The mission of RFF’s Forest Economics and Policy Program (FEPP) is to conduct research and analysis on forestry and environmental sustainability issues—with a focus on timber supply, wood energy, and global environmental challenges related to forests—to help policymakers understand the underlying economics critical to the development and implementation of forest policy in the United States.
See RFF’s complete portfolio of research on forestry issues.
Roger Sedjo, RFF Senior Fellow
For more than 30 years, experts in RFF’s Forest Economics and Policy Program have provided objective assessments and analyses of critical forest issues, playing significant roles in informing discussions and helping to shape forest policy—from the role of plantation forests as a source of industrial wood to the size of the carbon footprint associated with biomass energy. Other major contributions include research on public forest management, forest carbon offsets, transgenic forestry, and forest monitoring.
Central features of the program’s current research agenda include:
- understanding the nature of the carbon footprint associated with bioenergy;
- studying current and future uses of biomass energy, including biofuels from cellulose and wood pellets, and its costs and benefits;
- analyzing the best approaches for measuring and monitoring global forests and forest carbon, including the use of remote sensing systems;
- examining the anticipated effects of climate change on forests and exploring how to mitigate those effects; and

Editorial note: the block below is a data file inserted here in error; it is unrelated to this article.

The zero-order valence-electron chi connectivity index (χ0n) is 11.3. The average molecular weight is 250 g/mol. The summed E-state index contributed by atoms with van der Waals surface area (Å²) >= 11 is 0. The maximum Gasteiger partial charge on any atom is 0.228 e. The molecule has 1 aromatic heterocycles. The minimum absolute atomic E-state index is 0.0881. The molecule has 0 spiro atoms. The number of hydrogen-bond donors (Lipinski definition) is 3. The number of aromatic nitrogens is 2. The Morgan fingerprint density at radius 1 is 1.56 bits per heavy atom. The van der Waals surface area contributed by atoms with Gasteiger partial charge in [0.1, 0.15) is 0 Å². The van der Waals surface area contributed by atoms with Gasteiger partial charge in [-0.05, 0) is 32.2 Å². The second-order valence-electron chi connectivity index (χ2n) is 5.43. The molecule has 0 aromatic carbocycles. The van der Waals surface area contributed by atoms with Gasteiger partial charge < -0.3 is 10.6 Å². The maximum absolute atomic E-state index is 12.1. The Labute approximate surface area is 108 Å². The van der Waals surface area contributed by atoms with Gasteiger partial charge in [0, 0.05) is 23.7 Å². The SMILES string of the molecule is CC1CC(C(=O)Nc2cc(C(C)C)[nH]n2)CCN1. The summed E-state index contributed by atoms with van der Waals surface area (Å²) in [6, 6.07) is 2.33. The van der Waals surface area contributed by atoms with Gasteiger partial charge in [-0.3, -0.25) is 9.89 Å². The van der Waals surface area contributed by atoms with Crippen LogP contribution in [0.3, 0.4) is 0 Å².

- analyzing the effects of wildfire and suppression on forest development.
Recent Journal Articles
“Land Use Change, Carbon, and Bioenergy Reconsidered,” by Roger Sedjo, Brent Sohngen, and Anne Riddle, Climate Change Economics, forthcoming 2015.
“Carbon Accounting Insights for the Use of Forest Biomass from the United States,” by Reid A. Miner, Robert W. Malmsheimer, Robert C. Abt, James L. Bowyer, Marilyn Buford, Jay O’Laughlin, Elaine Oneil, Roger Sedjo, and Kenneth Skog. Western Forester, forthcoming.
“Forest Carbon Accounting Considerations in US Bioenergy Policy,” (2014), by Reid A. Miner, Robert C. Abt, Jim L. Bowyer, Marilyn Buford, Robert W. Malmsheimer, Jay O’Laughlin, Elaine Oneil, Roger Sedjo, and Kenneth Skog, Journal of Forestry 112(6): 591.
“Considerations for Forest Adaptation to Climate Change in Sustainable Production of Wood/Fiber/Biomass, as well as Ecosystem Services,” (2014), by Roger Sedjo. Forest Conservation and Management in the Anthropocene: Conference Proceedings. RMRS-P-71. Fort Collins, CO: US Department of Agriculture, Forest Service.
“The Biomass Crop Assistance Program (BCAP): Some Implications for the Forestry Industry,” (2014), by Roger Sedjo. International Center for Business Research.
“Wood Bioenergy and Land Use: A Challenge to the Searchinger Hypothesis,” (2013), by Roger A. Sedjo, Brent Sohngen, and Anne Riddle. Industrial Biotechnology9(6): 319.